Should We Eat Raw Crucifers?

ng_cabbageShould we include raw cruciferous vegetables in our diet? I mentioned in my cabbage salad recipe that we don’t eat raw cabbage that often because of it’s thyroid suppressing effects, which many of you requested to hear more about.

I would like to share some excellent information from Sally Fallon and Chris Masterjohn (who published an article in the Weston Price Foundation’s magazine)

In Nourishing Traditions, Sally Fallon promotes eating plenty of raw foods, but also cautions against eating certain foods raw on a regular basis, such as broccoli, cabbage, and other vegetables, for the following reasons.

“While we recommend the inclusion of much raw food in the diet some vegetables are best eaten cooked. For example, cabbage,  broccoli, Brussels Sprouts and kale contain chemical that block the production of thyroid hormone (known medically as goitrogens). Beet greens, spinach and chard contain oxalic acid that clocks calcium and iron absorption and irritates the mouth and intestinal tract…..Cooking destroys or neutralizes these harmful substances (as does the fermentation process). Spinach and cabbage are popular salad foods but should be eaten raw only occasionally.”

Sally Fallon, Nourishing Traditions, Pg 366

It was thought that by implementing the traditional practice of fermenting cabbage, you would eliminate this problem. However, is seems like recent research shows that those thyroid suppressors are still present in sauerkraut. In an very interesting article on the topic of crucifers, by Chris Masterjohn, (I recommend that you read the full article) this is included in the summery of the article.

“When raw crucifers are chewed, or when microwaved and steamed crucifers are digested by intestinal bacteria, they release substances called goitrogens that increase the need for iodine when consumed in small amounts and can damage the thyroid gland when consumed in large amounts.

These goitrogens also inhibit the transfer of iodine into mother’s milk.

Steaming crucifers until they are fully cooked reduces the goitrogens to one-third the original value on average. Since release of the goitrogens from steamed crucifers depends on intestinal bacteria, however, the amount released varies from person to person.

Boiling crucifers for thirty minutes reliably destroys 90 percent of the goitrogens.

Fermentation does not neutralize the goitrogens in crucifers. When foods like sauerkraut are consumed as condiments, however, the small amount of goitrogens within them is not harmful if one’s diet is adequate in iodine.

An increased dietary intake of iodine compensates for the consumption of moderate amounts of crucifers but cannot reverse the effects of large amounts of crucifers.

Paradoxically, the goitrogens found in crucifers may offer some protection against cancer. The jury is still out on whether or not this is true.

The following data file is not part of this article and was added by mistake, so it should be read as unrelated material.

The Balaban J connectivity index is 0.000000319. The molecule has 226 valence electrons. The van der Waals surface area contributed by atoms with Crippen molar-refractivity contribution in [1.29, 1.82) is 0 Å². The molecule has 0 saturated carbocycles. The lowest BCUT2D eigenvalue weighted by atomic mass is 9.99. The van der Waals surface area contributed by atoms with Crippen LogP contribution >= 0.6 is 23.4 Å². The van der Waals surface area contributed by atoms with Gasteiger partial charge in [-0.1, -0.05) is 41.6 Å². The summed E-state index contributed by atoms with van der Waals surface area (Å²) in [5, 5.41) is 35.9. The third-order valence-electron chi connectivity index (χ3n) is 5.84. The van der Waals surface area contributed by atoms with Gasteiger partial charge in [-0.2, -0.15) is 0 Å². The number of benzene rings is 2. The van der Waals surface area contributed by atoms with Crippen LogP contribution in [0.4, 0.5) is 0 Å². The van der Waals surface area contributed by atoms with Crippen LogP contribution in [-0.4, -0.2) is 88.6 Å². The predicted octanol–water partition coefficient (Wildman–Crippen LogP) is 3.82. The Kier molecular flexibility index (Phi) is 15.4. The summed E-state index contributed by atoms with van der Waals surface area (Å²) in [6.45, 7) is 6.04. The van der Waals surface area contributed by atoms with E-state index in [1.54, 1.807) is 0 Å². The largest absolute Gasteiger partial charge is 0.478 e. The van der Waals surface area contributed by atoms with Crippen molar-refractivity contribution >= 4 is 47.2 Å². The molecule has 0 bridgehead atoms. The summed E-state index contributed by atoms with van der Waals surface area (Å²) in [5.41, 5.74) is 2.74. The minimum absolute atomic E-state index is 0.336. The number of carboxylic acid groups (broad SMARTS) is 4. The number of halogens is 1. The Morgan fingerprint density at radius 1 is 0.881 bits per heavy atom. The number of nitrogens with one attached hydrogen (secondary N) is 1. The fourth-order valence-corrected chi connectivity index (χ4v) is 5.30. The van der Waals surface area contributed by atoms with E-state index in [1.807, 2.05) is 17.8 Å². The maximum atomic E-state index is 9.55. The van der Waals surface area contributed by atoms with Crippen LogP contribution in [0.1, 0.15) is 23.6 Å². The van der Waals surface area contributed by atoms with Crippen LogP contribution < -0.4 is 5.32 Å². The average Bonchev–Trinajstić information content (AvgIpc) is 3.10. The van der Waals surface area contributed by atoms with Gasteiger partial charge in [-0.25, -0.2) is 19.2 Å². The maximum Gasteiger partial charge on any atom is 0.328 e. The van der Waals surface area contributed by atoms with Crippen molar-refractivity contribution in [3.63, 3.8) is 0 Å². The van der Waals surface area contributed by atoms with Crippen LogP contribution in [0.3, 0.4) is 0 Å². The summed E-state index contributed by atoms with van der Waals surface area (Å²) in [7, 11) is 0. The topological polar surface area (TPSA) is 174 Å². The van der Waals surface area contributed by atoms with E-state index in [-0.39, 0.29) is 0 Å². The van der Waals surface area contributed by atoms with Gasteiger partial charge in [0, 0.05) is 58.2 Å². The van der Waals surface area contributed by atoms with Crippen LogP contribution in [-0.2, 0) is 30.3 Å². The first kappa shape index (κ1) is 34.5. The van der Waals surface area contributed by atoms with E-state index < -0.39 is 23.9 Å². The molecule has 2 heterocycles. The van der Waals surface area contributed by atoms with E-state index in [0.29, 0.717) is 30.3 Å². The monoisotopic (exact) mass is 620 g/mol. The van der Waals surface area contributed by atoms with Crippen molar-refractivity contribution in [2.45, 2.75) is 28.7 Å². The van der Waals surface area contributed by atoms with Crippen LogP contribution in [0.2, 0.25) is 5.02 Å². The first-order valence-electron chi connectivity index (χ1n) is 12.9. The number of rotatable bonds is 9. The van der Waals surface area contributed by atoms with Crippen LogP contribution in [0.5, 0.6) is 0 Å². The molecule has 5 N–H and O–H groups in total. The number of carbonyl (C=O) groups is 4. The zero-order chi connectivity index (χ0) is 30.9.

The use of sauerkraut as a condiment and several servings of steamed crucifers per week is probably beneficial. People who consume more than this amount, especially lactating mothers, should be sure to obtain extra iodine in their diet from seafood. People who make liberal use of crucifers on a daily basis should boil a portion of them to avoid excessive exposure to goitrogens.”

In the end, if you have low thyroid function, are pregnant or nursing (read the full article to get more info on this) or have low iodine levels, this is an important piece of information to know.

It reminds me off another issue with cabbage, it reduces the milk supply of nursing mothers. This can be helpful for those with an overabundance, but needs to be avoided if you are trying to maintain a good milk supply. A dear friend of mine was trying to include healthy food in her diet during the flu season, so started adding some raw cabbage to her daily salad. Within a week or so, she couldn’t figure out why her nursing son was wanting to nurse all the time and was obviously hungry. She kept nursing him more often……and kept eating cabbage. She has mentioned the issue with milk supply to me, but it wasn’t until I was over at her house for lunch that it clicked. She was making us a salad and chatting about how she added cabbage to her salad everyday. The light dawned!  I told her about it’s milk reducing properties (which I knew because I had used it for that purpose), and the problem was solved. She stopped eating cabbage and her milk supply came right back. All to say, it can be important to know what effect different vegetables and foods have on our body!

What we do

Like I mentioned, we only eat raw vegetables in this group on occasion. I feel that they also aren’t as digestible raw anyways. We do definitely eat sauerkraut.  We take cod liver oil daily and try to feed our thyroid through nutrient dense foods, like the people who used to eat sauerkraut in their everyday diet. Getting better sources of iodine in our diet is another thing I am trying to get into our routine. I feel that as long as you aren’t needing to be super careful because of a particular health issue, sauerkraut’s amazing health benefits (and taste!) far outweigh the goitrogens.

So that’s what I know. Anyone with more thoughts, questions, or other research to point too?

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I love beautiful and simple food that is nourishing to the body and the soul. I wrote Fresh: Nourishing Salads for All Seasons and Ladled: Nourishing Soups for All Seasons as another outlet of sharing this love of mine. I also love sharing practical tips on how to make a real food diet work on a real life budget. Find me online elsewhere by clicking on the icons below!

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  1. Greg says

    Thanks for this fascinating, eye-opening article!

    “An increased dietary intake of iodine compensates for the consumption of moderate amounts of crucifers but cannot reverse the effects of large amounts of crucifers.”

    What, specifically, do you think the difference in portion size / frequency of consumption is between “moderate amounts” and “large amounts”? I ask because I’ve recently added organic raw kelp to my diet — which in just a 1/4 teaspoon contains roughly 2260% (~3390mg!!!) of one’s daily iodine requirements (150mg, for a 2,000 cal diet) — and while I think this (in small quantities) will help offset the presence of raw/steamed cruciferous veggies in my diet, I’d still prefer to avoid eating the ‘irreversibly’ harmful “large amounts” of crucifers!!!